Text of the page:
What could prepare a person for this? The gas lines were unbearable. The hearings on Watergate were frightening. The Vietnam War draft was saddening. This was life in the 70s. I often would go with my dad in the evening to wait on the lines to fill up our station wagon.It took a lot of gas to fill that tank. He was not happy. Here was my little self in the grips of panic as my dad muttered and shook his head at the state of the world. He was a very intelligent thinker; not much schooling but very insightful. I admired him. I desired to understand this life just as he did. However, his melancholy outlook had a profound effect on my view of the world. Growing up, on every corner, under every rock, there was a crisis; a situation that I was not in a position to solve. I knew then and there I had to muster up whatever energy and engenuity I could to be strong. Little did I realize I would be facing uncertainty my entire life. I would have to shadowbox many many situations where uncertainty lied.
Despite my greatest efforts at controlling, planning and fixing, my utopia never materialized.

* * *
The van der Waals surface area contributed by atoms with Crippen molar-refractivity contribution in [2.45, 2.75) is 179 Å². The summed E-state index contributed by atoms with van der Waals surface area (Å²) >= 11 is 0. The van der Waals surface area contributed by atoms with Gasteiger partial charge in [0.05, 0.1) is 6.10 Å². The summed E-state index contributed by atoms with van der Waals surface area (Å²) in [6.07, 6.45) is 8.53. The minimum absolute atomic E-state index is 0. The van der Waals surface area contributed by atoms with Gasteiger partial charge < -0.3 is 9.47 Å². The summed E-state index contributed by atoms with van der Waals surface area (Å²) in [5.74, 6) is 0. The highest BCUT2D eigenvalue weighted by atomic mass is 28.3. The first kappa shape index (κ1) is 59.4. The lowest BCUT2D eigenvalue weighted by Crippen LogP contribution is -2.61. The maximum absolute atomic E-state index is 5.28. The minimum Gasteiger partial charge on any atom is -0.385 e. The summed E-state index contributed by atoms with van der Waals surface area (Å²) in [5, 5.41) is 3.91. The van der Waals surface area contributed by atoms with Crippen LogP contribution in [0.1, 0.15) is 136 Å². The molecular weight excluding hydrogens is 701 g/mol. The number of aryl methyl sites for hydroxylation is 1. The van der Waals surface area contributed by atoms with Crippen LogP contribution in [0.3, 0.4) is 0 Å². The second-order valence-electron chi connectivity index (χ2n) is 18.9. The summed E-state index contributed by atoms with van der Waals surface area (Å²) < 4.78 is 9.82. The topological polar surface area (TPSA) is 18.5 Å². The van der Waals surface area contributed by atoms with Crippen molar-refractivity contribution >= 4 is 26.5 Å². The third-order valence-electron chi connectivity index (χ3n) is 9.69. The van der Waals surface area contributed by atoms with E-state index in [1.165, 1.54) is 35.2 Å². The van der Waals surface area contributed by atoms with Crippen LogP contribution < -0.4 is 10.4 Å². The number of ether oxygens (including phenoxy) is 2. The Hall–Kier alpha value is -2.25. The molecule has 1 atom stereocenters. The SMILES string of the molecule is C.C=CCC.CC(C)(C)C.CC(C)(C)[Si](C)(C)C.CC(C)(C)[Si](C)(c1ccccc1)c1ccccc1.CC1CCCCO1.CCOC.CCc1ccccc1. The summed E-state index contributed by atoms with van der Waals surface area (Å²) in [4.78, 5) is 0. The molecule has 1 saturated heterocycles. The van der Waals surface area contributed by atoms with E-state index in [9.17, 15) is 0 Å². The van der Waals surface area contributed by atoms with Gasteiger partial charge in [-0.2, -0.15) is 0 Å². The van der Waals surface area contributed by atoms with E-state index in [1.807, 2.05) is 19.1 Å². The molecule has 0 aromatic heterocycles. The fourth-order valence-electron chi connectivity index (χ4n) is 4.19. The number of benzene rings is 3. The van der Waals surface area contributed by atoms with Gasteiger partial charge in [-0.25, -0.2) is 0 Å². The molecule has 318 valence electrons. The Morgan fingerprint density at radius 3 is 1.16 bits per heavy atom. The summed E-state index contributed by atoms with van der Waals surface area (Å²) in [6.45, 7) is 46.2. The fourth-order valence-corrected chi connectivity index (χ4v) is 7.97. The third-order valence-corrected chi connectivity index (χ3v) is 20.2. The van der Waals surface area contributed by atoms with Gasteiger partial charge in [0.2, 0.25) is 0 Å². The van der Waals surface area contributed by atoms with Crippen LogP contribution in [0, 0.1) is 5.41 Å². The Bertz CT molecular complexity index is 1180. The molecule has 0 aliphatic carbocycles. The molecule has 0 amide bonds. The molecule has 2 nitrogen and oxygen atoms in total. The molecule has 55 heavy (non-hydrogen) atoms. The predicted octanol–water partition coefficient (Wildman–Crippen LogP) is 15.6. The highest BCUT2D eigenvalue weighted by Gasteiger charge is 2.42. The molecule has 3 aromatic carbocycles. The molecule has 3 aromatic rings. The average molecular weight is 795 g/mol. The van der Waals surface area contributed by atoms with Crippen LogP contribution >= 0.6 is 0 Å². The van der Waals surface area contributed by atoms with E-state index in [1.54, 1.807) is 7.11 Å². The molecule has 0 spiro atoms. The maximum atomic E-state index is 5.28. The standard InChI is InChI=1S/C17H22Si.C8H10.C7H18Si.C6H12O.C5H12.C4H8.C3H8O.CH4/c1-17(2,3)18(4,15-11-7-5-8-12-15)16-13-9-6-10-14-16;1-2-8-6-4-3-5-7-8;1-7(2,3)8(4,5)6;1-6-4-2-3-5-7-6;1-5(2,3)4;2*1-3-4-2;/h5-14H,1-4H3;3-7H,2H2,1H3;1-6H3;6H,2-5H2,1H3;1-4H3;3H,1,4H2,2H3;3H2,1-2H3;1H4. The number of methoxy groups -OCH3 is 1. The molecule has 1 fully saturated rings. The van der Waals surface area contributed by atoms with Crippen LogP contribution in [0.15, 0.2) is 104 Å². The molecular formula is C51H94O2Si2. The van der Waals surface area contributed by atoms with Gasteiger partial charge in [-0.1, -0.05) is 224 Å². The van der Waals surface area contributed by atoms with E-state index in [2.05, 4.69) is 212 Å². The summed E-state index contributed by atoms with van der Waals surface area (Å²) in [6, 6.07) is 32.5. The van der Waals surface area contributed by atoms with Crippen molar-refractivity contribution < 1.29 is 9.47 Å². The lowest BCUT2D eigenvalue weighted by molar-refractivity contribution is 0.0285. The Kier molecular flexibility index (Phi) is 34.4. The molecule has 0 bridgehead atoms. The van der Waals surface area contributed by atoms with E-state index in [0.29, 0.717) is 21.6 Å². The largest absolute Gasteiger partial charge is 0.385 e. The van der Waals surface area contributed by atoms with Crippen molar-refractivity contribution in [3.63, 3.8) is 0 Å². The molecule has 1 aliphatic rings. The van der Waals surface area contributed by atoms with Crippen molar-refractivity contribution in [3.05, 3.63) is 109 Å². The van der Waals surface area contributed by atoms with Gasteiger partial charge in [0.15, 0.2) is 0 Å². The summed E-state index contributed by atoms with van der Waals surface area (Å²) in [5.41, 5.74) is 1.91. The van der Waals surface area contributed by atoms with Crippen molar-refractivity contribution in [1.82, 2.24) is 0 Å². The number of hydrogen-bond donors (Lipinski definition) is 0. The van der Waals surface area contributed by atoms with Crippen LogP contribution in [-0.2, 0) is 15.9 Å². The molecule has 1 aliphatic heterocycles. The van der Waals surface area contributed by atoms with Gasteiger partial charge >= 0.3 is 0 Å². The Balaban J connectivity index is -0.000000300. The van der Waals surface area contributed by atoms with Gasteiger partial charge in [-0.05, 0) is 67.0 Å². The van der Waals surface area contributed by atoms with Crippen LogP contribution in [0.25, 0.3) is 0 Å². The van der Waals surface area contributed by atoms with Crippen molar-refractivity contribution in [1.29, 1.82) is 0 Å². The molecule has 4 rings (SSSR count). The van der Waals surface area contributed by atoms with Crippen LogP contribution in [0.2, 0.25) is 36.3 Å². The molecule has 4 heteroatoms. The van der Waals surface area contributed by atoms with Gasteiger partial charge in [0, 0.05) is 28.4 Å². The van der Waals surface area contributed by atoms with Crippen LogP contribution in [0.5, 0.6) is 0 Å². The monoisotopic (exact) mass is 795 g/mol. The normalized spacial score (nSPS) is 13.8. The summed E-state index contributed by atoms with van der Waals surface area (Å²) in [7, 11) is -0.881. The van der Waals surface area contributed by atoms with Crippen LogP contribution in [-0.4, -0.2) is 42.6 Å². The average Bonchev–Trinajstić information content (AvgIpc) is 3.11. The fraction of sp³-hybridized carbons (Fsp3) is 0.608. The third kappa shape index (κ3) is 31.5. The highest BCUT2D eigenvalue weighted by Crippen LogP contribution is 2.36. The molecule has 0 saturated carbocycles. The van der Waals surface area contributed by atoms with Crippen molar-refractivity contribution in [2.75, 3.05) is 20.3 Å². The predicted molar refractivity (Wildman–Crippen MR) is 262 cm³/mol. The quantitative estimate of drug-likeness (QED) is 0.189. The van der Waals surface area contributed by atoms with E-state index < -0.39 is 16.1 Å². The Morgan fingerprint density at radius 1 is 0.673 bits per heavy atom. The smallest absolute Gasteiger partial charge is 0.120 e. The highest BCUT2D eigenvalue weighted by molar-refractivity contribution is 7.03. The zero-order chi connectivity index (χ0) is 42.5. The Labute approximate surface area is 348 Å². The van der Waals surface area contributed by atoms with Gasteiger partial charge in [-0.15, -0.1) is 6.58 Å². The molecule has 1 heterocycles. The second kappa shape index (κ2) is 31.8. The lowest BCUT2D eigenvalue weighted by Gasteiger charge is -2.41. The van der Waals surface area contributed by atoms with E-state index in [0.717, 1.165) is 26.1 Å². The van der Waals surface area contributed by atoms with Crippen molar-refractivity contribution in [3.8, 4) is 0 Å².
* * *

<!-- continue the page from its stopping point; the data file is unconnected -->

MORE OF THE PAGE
I believed that self sufficiency would be my ticket to certainty. So I thought. I spent my energy on not needing to depend on anyone and being prepared materially in case of demise. The only place that this self sufficiency had gotten me was an over-stimulated sympathetic nervous system, physical muscle tension, loneliness and a peace-less existence.
My facade screamed I can, I will, I must while my inner man bellowed insufficiency, weakness, not enough.
What is the remedy for this dichotomy? For me it was coming to realize I needed to find a force greater, with more powerful, more vision and more ability to rely on outside myself. After much searching I decided to give God a try. I came to believe that a Power greater than myself could restore me to sanity. This is the second step of the famous 12 step program recovery. Walking this truth out gave me the ability to place my hope outside of people, places and things as a means of security; this included myself. I came to realize I can’t rely on these things but I found out through many years of good counsel, reflection, and trial and error that at the end of the day He can and does and will. Today, I choose to trust Him with every unknown outcome. In this present world of uncertainty, which is nothing new, I hope in what is certain. It’s a daily journey choice.
It works….if you work it.
EIS Counselor: Anita Arrunategui/Images: Canva Pro